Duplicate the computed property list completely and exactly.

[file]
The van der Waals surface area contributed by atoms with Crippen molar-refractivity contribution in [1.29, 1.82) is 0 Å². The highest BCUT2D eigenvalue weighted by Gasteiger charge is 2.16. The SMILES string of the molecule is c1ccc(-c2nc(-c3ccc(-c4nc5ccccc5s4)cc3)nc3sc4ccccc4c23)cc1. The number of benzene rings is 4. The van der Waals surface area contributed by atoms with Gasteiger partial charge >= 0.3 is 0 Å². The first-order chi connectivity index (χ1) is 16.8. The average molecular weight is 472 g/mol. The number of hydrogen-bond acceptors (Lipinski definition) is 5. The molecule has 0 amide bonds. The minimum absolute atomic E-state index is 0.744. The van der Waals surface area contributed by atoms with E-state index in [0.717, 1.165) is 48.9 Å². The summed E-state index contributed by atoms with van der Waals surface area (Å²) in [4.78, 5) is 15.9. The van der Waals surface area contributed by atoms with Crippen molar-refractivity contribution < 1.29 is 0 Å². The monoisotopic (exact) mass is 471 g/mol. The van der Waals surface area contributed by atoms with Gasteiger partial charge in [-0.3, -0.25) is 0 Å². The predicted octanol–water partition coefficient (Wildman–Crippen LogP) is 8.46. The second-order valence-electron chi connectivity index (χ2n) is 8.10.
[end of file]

The van der Waals surface area contributed by atoms with Crippen molar-refractivity contribution in [1.29, 1.82) is 0 Å². The highest BCUT2D eigenvalue weighted by Gasteiger charge is 2.16. The SMILES string of the molecule is c1ccc(-c2nc(-c3ccc(-c4nc5ccccc5s4)cc3)nc3sc4ccccc4c23)cc1. The number of benzene rings is 4. The van der Waals surface area contributed by atoms with Gasteiger partial charge >= 0.3 is 0 Å². The first-order chi connectivity index (χ1) is 16.8. The average molecular weight is 472 g/mol. The number of hydrogen-bond acceptors (Lipinski definition) is 5. The molecule has 0 amide bonds. The minimum absolute atomic E-state index is 0.744. The van der Waals surface area contributed by atoms with E-state index in [0.717, 1.165) is 48.9 Å². The summed E-state index contributed by atoms with van der Waals surface area (Å²) in [4.78, 5) is 15.9. The van der Waals surface area contributed by atoms with Crippen molar-refractivity contribution < 1.29 is 0 Å². The monoisotopic (exact) mass is 471 g/mol. The van der Waals surface area contributed by atoms with Gasteiger partial charge in [-0.3, -0.25) is 0 Å². The predicted octanol–water partition coefficient (Wildman–Crippen LogP) is 8.46. The second-order valence-electron chi connectivity index (χ2n) is 8.10.